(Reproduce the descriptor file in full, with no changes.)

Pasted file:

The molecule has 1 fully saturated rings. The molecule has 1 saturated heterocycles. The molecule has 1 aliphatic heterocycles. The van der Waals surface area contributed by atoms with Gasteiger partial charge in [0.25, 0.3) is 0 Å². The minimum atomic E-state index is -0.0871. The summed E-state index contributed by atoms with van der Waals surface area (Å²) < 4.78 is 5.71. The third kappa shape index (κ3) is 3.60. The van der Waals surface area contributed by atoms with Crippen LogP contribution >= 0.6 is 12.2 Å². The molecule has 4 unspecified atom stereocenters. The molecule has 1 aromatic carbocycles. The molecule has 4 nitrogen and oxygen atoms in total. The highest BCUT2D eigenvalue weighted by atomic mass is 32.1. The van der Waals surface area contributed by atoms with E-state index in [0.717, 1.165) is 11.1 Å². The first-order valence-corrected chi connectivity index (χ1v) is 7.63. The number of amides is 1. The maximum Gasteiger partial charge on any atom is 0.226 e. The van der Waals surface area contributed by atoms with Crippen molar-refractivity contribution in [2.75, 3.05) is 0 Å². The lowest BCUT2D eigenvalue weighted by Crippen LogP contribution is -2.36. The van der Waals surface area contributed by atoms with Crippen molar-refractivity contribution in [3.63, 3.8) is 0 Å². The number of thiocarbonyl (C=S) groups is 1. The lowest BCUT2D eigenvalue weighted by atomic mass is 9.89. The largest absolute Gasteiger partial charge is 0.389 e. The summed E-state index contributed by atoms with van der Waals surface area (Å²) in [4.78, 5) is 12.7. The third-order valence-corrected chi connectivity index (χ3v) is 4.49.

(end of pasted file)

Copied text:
The molecule has 1 fully saturated rings. The molecule has 1 saturated heterocycles. The molecule has 1 aliphatic heterocycles. The van der Waals surface area contributed by atoms with Gasteiger partial charge in [0.25, 0.3) is 0 Å². The minimum atomic E-state index is -0.0871. The summed E-state index contributed by atoms with van der Waals surface area (Å²) < 4.78 is 5.71. The third kappa shape index (κ3) is 3.60. The van der Waals surface area contributed by atoms with Crippen LogP contribution >= 0.6 is 12.2 Å². The molecule has 4 unspecified atom stereocenters. The molecule has 1 aromatic carbocycles. The molecule has 4 nitrogen and oxygen atoms in total. The highest BCUT2D eigenvalue weighted by atomic mass is 32.1. The van der Waals surface area contributed by atoms with E-state index in [0.717, 1.165) is 11.1 Å². The first-order valence-corrected chi connectivity index (χ1v) is 7.63. The number of amides is 1. The maximum Gasteiger partial charge on any atom is 0.226 e. The van der Waals surface area contributed by atoms with Crippen molar-refractivity contribution in [2.75, 3.05) is 0 Å². The lowest BCUT2D eigenvalue weighted by Crippen LogP contribution is -2.36. The van der Waals surface area contributed by atoms with Crippen molar-refractivity contribution in [3.63, 3.8) is 0 Å². The number of thiocarbonyl (C=S) groups is 1. The lowest BCUT2D eigenvalue weighted by atomic mass is 9.89. The largest absolute Gasteiger partial charge is 0.389 e. The summed E-state index contributed by atoms with van der Waals surface area (Å²) in [4.78, 5) is 12.7. The third-order valence-corrected chi connectivity index (χ3v) is 4.49.